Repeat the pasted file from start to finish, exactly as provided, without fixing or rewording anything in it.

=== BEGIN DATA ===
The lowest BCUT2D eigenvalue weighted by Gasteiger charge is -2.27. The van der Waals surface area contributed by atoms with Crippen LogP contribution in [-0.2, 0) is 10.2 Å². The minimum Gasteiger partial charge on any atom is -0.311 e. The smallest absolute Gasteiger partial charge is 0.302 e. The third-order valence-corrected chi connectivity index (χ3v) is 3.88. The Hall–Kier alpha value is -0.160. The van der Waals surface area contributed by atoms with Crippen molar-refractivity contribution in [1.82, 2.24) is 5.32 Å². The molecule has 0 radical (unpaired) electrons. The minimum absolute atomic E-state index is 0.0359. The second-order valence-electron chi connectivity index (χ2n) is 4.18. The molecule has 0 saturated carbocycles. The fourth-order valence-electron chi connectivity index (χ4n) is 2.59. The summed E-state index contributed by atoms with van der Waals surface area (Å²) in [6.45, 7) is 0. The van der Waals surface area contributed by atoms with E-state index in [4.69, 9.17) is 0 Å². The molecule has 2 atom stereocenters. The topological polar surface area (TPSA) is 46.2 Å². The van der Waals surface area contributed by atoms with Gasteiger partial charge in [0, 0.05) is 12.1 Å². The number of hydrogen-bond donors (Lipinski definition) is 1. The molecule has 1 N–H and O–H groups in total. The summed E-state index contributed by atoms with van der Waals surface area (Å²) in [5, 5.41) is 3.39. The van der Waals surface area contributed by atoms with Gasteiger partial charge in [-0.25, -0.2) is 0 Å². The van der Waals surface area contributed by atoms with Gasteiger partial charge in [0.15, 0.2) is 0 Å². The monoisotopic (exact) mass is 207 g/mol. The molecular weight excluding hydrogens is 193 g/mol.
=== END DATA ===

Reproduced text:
The lowest BCUT2D eigenvalue weighted by Gasteiger charge is -2.27. The van der Waals surface area contributed by atoms with Crippen LogP contribution in [-0.2, 0) is 10.2 Å². The minimum Gasteiger partial charge on any atom is -0.311 e. The smallest absolute Gasteiger partial charge is 0.302 e. The third-order valence-corrected chi connectivity index (χ3v) is 3.88. The Hall–Kier alpha value is -0.160. The van der Waals surface area contributed by atoms with Crippen molar-refractivity contribution in [1.82, 2.24) is 5.32 Å². The molecule has 0 radical (unpaired) electrons. The minimum absolute atomic E-state index is 0.0359. The second-order valence-electron chi connectivity index (χ2n) is 4.18. The molecule has 0 saturated carbocycles. The fourth-order valence-electron chi connectivity index (χ4n) is 2.59. The summed E-state index contributed by atoms with van der Waals surface area (Å²) in [6.45, 7) is 0. The van der Waals surface area contributed by atoms with E-state index in [4.69, 9.17) is 0 Å². The molecule has 2 atom stereocenters. The topological polar surface area (TPSA) is 46.2 Å². The van der Waals surface area contributed by atoms with Gasteiger partial charge in [0, 0.05) is 12.1 Å². The number of hydrogen-bond donors (Lipinski definition) is 1. The molecule has 1 N–H and O–H groups in total. The summed E-state index contributed by atoms with van der Waals surface area (Å²) in [5, 5.41) is 3.39. The van der Waals surface area contributed by atoms with Gasteiger partial charge in [-0.25, -0.2) is 0 Å². The van der Waals surface area contributed by atoms with Gasteiger partial charge in [0.15, 0.2) is 0 Å². The monoisotopic (exact) mass is 207 g/mol. The molecular weight excluding hydrogens is 193 g/mol.